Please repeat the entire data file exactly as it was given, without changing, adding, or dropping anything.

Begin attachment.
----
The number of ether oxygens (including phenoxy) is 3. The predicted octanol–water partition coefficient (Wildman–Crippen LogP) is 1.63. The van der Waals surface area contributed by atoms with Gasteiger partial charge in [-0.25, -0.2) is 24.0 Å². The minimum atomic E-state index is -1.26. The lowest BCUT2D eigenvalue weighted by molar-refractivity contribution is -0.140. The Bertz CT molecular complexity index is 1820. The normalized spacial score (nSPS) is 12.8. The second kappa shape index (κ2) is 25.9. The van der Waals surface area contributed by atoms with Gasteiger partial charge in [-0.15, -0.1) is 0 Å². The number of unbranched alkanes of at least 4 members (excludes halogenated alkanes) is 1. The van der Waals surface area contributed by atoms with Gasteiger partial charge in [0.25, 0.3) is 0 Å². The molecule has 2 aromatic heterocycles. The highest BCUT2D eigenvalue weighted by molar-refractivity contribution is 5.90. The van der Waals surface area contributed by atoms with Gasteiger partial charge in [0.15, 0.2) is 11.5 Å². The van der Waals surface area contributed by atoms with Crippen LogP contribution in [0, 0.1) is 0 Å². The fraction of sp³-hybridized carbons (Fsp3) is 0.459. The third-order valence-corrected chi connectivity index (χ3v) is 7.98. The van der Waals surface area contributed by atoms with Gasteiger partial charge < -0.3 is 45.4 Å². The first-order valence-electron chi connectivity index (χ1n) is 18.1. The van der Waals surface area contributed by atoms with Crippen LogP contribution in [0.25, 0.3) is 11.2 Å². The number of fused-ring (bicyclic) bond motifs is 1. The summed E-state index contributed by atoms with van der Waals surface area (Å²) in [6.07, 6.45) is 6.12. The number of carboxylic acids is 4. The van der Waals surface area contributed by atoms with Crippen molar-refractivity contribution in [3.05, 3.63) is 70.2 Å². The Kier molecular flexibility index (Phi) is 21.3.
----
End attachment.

The number of ether oxygens (including phenoxy) is 3. The predicted octanol–water partition coefficient (Wildman–Crippen LogP) is 1.63. The van der Waals surface area contributed by atoms with Gasteiger partial charge in [-0.25, -0.2) is 24.0 Å². The minimum atomic E-state index is -1.26. The lowest BCUT2D eigenvalue weighted by molar-refractivity contribution is -0.140. The Bertz CT molecular complexity index is 1820. The normalized spacial score (nSPS) is 12.8. The second kappa shape index (κ2) is 25.9. The van der Waals surface area contributed by atoms with Gasteiger partial charge in [-0.15, -0.1) is 0 Å². The number of unbranched alkanes of at least 4 members (excludes halogenated alkanes) is 1. The van der Waals surface area contributed by atoms with Gasteiger partial charge in [0.25, 0.3) is 0 Å². The molecule has 2 aromatic heterocycles. The highest BCUT2D eigenvalue weighted by molar-refractivity contribution is 5.90. The van der Waals surface area contributed by atoms with Gasteiger partial charge in [0.15, 0.2) is 11.5 Å². The van der Waals surface area contributed by atoms with Crippen LogP contribution in [0, 0.1) is 0 Å². The fraction of sp³-hybridized carbons (Fsp3) is 0.459. The third-order valence-corrected chi connectivity index (χ3v) is 7.98. The van der Waals surface area contributed by atoms with Gasteiger partial charge < -0.3 is 45.4 Å². The first-order valence-electron chi connectivity index (χ1n) is 18.1. The van der Waals surface area contributed by atoms with Crippen LogP contribution in [0.25, 0.3) is 11.2 Å². The number of fused-ring (bicyclic) bond motifs is 1. The summed E-state index contributed by atoms with van der Waals surface area (Å²) in [6.07, 6.45) is 6.12. The number of carboxylic acids is 4. The van der Waals surface area contributed by atoms with Crippen molar-refractivity contribution in [3.05, 3.63) is 70.2 Å². The Kier molecular flexibility index (Phi) is 21.3.